• Curious — as much as the lower economic waters may have brought the rapids’ rocks into sharper relief — that our elected officials remark upon the tide, but not the stones. Surely Cotta ought to include, in his “supercollision of everything wrong happening at the same time,” work-to-ruling teachers, a contentious departure of the town administrator, repeated blocking of development efforts, and higher property tax assessments, even as property values decline.

Good morning Rhode Island politicians. Grab a cup of coffee and join us around the fire or we’ll drag your sleeping bag into the river.

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David Robert, Tiverton Assessor
David Robert, Tiverton Assessor
12 years ago

Hi Justin. Just to clarify – property assessments are high based on the current market, but keep in mind that under State Law, the Town only conducts a property revaluation once every three years so at times the assessments will not reflect the current values (in either an up or down market). Think back to when the market was appreciating at a high rate, but for three years the assessments DID NOT increase. I’d be happy to sit down with you to go into further detail.

Justin Katz
12 years ago

Oh, I understand that, David, and I didn’t mean to imply that anything sneaky had been done. However, the timing of such shifts ought to be included in taxpayers current storm of pain. That the schedule finds property values dropping after a recent increase in valuations is surely something that those developing the budget ought to consider — rather than pointing their fingers at gas prices.

Monique
12 years ago

“What we saw were people angry at the oil companies; people who were angry at oil heating costs,”
Rhode Island’s tax ranking of fourth highest taxed is comprised of both state and local (especially property) tax assessments. The bulk of that revenue goes to labor contracts which it is now clear were badly negotiated – the services encompassed by those contracts do not well serve the end user and they are unjustifiably overpriced.
Most of us can hold at least two thoughts in our head. Just because taxpayers are being done down by oil producers and investors does not change that we are also being done down by our government representatives.
In short, “Look! Those evil oil companies are ripping you off!” is not a very effective way to divert our attention from the misguided actions taken by our elected officials.

George Elbow
George Elbow
12 years ago

Did someone (Sakonnet Times) complain that taxpayers are paying for people to retire in their 40s and 50s?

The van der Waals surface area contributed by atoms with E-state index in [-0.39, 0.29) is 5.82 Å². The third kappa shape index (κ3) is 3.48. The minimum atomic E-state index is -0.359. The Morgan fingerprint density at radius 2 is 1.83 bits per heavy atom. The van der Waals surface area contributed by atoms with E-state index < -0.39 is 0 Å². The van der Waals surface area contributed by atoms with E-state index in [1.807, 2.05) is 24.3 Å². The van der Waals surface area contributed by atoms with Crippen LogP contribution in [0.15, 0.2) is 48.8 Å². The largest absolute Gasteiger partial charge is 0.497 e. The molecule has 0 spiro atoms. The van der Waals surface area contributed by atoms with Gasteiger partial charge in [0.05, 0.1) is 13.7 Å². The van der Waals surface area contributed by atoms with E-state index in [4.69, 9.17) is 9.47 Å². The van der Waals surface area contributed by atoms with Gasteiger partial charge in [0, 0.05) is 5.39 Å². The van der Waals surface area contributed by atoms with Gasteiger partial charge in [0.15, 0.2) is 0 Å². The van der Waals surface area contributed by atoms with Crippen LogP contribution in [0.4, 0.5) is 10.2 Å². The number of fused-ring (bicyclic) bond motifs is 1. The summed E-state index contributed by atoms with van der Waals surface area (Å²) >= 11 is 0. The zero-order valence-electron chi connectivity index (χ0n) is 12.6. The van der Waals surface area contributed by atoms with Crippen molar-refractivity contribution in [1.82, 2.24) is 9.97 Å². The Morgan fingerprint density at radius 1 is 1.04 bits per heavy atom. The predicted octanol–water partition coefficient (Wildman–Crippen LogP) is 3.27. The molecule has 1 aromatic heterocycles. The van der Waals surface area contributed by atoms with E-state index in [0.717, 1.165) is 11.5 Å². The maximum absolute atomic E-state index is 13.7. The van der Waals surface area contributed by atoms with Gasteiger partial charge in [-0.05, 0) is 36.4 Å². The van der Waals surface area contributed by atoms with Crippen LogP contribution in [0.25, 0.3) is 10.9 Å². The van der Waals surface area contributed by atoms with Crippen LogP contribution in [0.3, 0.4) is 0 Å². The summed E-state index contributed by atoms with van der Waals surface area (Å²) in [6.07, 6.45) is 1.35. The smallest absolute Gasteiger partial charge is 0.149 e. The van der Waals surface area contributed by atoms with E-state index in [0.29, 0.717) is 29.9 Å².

Didn’t they get the memo from NEA-RI Executive Director Bob Walsh telling them the Pension system is NOT the problem, that using his “Walshian Assumptions” the Pension Fund is almost self funded, if only the already over-taxed Taxpayers’ would just kick in their share!
At some point, the taxpayers are going to have to get off their asses and begin saying NFW (No-F’ing-Way) to the Unions, else they can count on an ever decreasing standard of living for themselves as they fund the outrageous pay & benefits that the Unions believe they are ENTITLED to.

Jay Edwards
Jay Edwards
12 years ago

Hello Justin,
Just a clarification concerning your 2 observations; you are quoting only 3 members of the elected town officials. I believe there are more of us than that, so please don’t throw all of us in the same basket. Whether we liked the result or not, we are doing exactly what the voters who were in attendance at the meeting directed us to do. We will be meeting tomorrow evening at Town Hall to discuss that.
Please explain the repeated blocking of development that you refer to. In my time on both the Town Council & the Zoning board, I have not seen any. If you are referring to the change in Zoning at Sousa Rd., then we were clearly directed by the will of the people who opposed the construction of a mall at that location for more than 2 years.
I trust that you will be in attendance this coming Wednesday so you can make your voice heard & not just belly-ache after the fact.

Justin Katz
12 years ago

Hey, Jay.
I most definitely intend to do my best to make it on Wednesday night, although making ends meet has been painfully time-consuming recently (especially since my wife and I deemed it advisable to extricate our children from the Tiverton public school system). I’d note, however, that I’m doing my bellyaching in advance of the fact, and as the unsolicited comments from you and Mr. Robert, above, indicate, my voice is already being heard.
As for my quotations, I cited what I was given to cite. If you find the selectivity of the input objectionable, your complaint is not with me. I’m thrilled, of course, that you made use of this forum to clarify.
And regarding my own necessary clarification, in a similar spirit to my response to David Robert, I did not mean to suggest that elected officials are wholly to blame for blocked development (just as I do not blame elected officials for work-to-ruling teachers). I maintain, however, that economic development practices in Tiverton ought to be included among the “supercolliding” factors.

Furtado
Furtado
12 years ago

Hello,
One big problem I see in Tiverton is the property tax is way to high, and this is because the school teachers pay is to high and they keep asking for more money. As it is we cannot afford to live in this town with the current tax rate. But it seams they think they entitled to eat steak, and the rest of us dog food. They want everyone to think they are doing a service to our children when they ask for more money that they want to improve the schools. How? By bankrupting the home owner the childs parent out of their home? The teachers union commercial want us to believe its all about the kids, but its all about the money in the teachers pockets and there unions.